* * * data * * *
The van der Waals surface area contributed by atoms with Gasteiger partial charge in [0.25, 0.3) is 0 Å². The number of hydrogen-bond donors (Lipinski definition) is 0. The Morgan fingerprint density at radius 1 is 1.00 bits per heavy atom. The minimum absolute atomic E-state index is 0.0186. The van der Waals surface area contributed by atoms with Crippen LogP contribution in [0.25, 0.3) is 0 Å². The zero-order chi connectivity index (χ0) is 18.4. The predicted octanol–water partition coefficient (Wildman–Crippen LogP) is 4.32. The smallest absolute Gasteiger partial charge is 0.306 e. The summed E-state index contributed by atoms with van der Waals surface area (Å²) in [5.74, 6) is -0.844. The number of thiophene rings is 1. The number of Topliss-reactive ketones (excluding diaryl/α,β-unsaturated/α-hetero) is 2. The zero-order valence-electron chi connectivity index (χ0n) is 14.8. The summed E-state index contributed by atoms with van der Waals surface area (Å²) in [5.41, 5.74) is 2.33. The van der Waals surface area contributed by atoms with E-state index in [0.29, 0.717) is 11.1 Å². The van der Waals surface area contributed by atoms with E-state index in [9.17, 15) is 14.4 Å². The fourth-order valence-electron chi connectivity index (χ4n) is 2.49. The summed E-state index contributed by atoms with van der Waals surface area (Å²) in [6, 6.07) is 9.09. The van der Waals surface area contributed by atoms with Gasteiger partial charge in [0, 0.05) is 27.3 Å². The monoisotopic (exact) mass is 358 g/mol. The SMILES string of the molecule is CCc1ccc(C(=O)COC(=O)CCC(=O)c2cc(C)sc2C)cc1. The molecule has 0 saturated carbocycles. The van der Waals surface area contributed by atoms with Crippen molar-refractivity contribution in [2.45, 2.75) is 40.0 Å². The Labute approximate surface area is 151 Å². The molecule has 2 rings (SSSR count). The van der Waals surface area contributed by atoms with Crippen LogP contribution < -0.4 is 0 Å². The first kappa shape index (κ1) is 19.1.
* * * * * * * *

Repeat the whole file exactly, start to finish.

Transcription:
The van der Waals surface area contributed by atoms with Gasteiger partial charge in [0.25, 0.3) is 0 Å². The number of hydrogen-bond donors (Lipinski definition) is 0. The Morgan fingerprint density at radius 1 is 1.00 bits per heavy atom. The minimum absolute atomic E-state index is 0.0186. The van der Waals surface area contributed by atoms with Crippen LogP contribution in [0.25, 0.3) is 0 Å². The zero-order chi connectivity index (χ0) is 18.4. The predicted octanol–water partition coefficient (Wildman–Crippen LogP) is 4.32. The smallest absolute Gasteiger partial charge is 0.306 e. The summed E-state index contributed by atoms with van der Waals surface area (Å²) in [5.74, 6) is -0.844. The number of thiophene rings is 1. The number of Topliss-reactive ketones (excluding diaryl/α,β-unsaturated/α-hetero) is 2. The zero-order valence-electron chi connectivity index (χ0n) is 14.8. The summed E-state index contributed by atoms with van der Waals surface area (Å²) in [5.41, 5.74) is 2.33. The van der Waals surface area contributed by atoms with E-state index in [0.29, 0.717) is 11.1 Å². The van der Waals surface area contributed by atoms with E-state index in [9.17, 15) is 14.4 Å². The fourth-order valence-electron chi connectivity index (χ4n) is 2.49. The summed E-state index contributed by atoms with van der Waals surface area (Å²) in [6, 6.07) is 9.09. The van der Waals surface area contributed by atoms with Gasteiger partial charge in [0, 0.05) is 27.3 Å². The monoisotopic (exact) mass is 358 g/mol. The SMILES string of the molecule is CCc1ccc(C(=O)COC(=O)CCC(=O)c2cc(C)sc2C)cc1. The molecule has 0 saturated carbocycles. The van der Waals surface area contributed by atoms with Crippen molar-refractivity contribution in [2.45, 2.75) is 40.0 Å². The Labute approximate surface area is 151 Å². The molecule has 2 rings (SSSR count). The van der Waals surface area contributed by atoms with Crippen LogP contribution < -0.4 is 0 Å². The first kappa shape index (κ1) is 19.1.